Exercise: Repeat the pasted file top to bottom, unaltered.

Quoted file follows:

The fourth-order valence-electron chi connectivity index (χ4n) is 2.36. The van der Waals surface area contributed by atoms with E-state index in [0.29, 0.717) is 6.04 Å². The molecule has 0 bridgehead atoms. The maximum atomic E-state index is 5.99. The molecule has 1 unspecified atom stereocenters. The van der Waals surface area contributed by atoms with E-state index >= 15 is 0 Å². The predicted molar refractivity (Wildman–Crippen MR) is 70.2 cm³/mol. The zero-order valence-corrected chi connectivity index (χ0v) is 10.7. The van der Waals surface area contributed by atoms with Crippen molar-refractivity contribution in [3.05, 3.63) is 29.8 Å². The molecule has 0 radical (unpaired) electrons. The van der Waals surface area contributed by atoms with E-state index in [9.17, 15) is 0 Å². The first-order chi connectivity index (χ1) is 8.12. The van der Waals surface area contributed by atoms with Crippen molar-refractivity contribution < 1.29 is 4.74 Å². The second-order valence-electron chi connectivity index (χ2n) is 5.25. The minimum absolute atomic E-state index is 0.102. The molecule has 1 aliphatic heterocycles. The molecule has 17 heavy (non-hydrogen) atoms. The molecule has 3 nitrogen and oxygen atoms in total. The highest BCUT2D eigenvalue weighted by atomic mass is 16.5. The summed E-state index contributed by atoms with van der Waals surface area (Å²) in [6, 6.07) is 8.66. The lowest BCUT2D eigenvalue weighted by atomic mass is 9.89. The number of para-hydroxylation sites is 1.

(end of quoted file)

The fourth-order valence-electron chi connectivity index (χ4n) is 2.36. The van der Waals surface area contributed by atoms with E-state index in [0.29, 0.717) is 6.04 Å². The molecule has 0 bridgehead atoms. The maximum atomic E-state index is 5.99. The molecule has 1 unspecified atom stereocenters. The van der Waals surface area contributed by atoms with E-state index >= 15 is 0 Å². The predicted molar refractivity (Wildman–Crippen MR) is 70.2 cm³/mol. The zero-order valence-corrected chi connectivity index (χ0v) is 10.7. The van der Waals surface area contributed by atoms with Crippen molar-refractivity contribution in [3.05, 3.63) is 29.8 Å². The molecule has 0 radical (unpaired) electrons. The van der Waals surface area contributed by atoms with E-state index in [9.17, 15) is 0 Å². The first-order chi connectivity index (χ1) is 8.12. The van der Waals surface area contributed by atoms with Crippen molar-refractivity contribution < 1.29 is 4.74 Å². The second-order valence-electron chi connectivity index (χ2n) is 5.25. The minimum absolute atomic E-state index is 0.102. The molecule has 1 aliphatic heterocycles. The molecule has 17 heavy (non-hydrogen) atoms. The molecule has 3 nitrogen and oxygen atoms in total. The highest BCUT2D eigenvalue weighted by atomic mass is 16.5. The summed E-state index contributed by atoms with van der Waals surface area (Å²) in [6, 6.07) is 8.66. The lowest BCUT2D eigenvalue weighted by atomic mass is 9.89. The number of para-hydroxylation sites is 1.